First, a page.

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Sci Rep. 2014 Jun 5;4:5186. doi: 10.1038/srep05186.

Fabrication of single-crystalline microspheres with high sphericity from anisotropic materials.

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Graduate School of Engineering Science, Osaka University, 1-3 Machikaneyamacho, Toyonaka, Osaka 560-8531, Japan.
1] Nanoscience and Nanotechnology Research Center, Osaka Prefecture University, 1-2, Gakuencho, Nakaku, Sakai, Osaka 599-8570, Japan [2].
Department of Physics and Electronics, Osaka Prefecture University, 1-1 Gakuencho, Nakaku, Sakai, Osaka 599-8531, Japan.
Institute for NanoScience Design, Osaka University, 1-3 Machikaneyamacho, Toyonaka, Osaka 560-8531, Japan.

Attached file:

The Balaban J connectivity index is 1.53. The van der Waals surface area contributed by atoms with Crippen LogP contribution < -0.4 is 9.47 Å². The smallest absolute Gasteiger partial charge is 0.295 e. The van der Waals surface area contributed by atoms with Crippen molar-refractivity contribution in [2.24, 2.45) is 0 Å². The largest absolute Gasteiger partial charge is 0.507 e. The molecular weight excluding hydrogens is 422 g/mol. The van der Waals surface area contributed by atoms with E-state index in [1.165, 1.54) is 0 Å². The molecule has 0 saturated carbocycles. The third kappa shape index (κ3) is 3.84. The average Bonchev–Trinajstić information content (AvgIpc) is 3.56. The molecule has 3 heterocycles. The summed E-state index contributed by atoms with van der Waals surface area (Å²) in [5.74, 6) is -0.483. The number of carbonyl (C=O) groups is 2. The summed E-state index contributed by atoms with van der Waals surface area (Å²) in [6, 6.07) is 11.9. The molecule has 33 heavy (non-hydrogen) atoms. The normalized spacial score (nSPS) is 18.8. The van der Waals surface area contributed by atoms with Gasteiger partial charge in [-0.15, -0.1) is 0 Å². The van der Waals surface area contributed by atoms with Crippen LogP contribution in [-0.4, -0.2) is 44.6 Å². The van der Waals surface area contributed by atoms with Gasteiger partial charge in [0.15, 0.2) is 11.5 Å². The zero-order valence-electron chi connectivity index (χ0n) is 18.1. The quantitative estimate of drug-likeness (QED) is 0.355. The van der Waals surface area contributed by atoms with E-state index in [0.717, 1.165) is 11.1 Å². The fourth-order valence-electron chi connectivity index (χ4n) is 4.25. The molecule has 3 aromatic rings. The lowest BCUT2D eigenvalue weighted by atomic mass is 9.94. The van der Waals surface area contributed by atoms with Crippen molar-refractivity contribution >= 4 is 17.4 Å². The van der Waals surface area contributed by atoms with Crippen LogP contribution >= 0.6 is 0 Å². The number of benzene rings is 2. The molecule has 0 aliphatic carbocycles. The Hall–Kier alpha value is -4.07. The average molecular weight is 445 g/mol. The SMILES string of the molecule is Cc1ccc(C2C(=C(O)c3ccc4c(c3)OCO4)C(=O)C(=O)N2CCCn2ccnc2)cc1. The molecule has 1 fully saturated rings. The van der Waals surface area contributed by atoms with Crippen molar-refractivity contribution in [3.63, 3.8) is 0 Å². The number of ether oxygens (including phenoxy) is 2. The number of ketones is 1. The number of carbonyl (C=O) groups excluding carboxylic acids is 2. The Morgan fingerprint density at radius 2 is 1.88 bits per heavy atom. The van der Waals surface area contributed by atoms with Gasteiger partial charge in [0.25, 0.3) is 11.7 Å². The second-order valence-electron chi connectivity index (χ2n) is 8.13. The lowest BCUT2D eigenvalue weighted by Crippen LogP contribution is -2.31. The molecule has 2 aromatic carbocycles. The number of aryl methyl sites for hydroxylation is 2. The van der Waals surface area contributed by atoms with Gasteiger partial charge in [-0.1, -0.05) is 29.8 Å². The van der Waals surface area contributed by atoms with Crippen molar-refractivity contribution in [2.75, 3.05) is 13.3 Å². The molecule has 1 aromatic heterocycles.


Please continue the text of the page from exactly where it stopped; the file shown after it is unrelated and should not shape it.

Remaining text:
Microspheres with high sphericity exhibit unique functionalities. In particular, their high symmetry makes them excellent omnidirectional optical resonators. As such perfect micrometre-sized spheres are known to be formed by surface tension, melt cooling is a popular method for fabricating microspheres. However, it is extremely difficult to produce crystalline microspheres using this method because their surfaces are normally faceted. Only microspheres of polymers, glass, or ceramics have been available, while single-crystalline microspheres, which should be useful in optical applications, have been awaiting successful production. Here we report the fabrication of single-crystalline semiconductor microspheres that have surfaces with atomic-level smoothness. These microspheres were formed by performing laser ablation in superfluid helium to create and moderately cool a melt of the anisotropic semiconductor material. This novel method provides cooling conditions that are exceptionally suited for the fabrication of single-crystalline microspheres. This finding opens a pathway for studying the hidden mechanism of anisotropy-free crystal growth and its applications.

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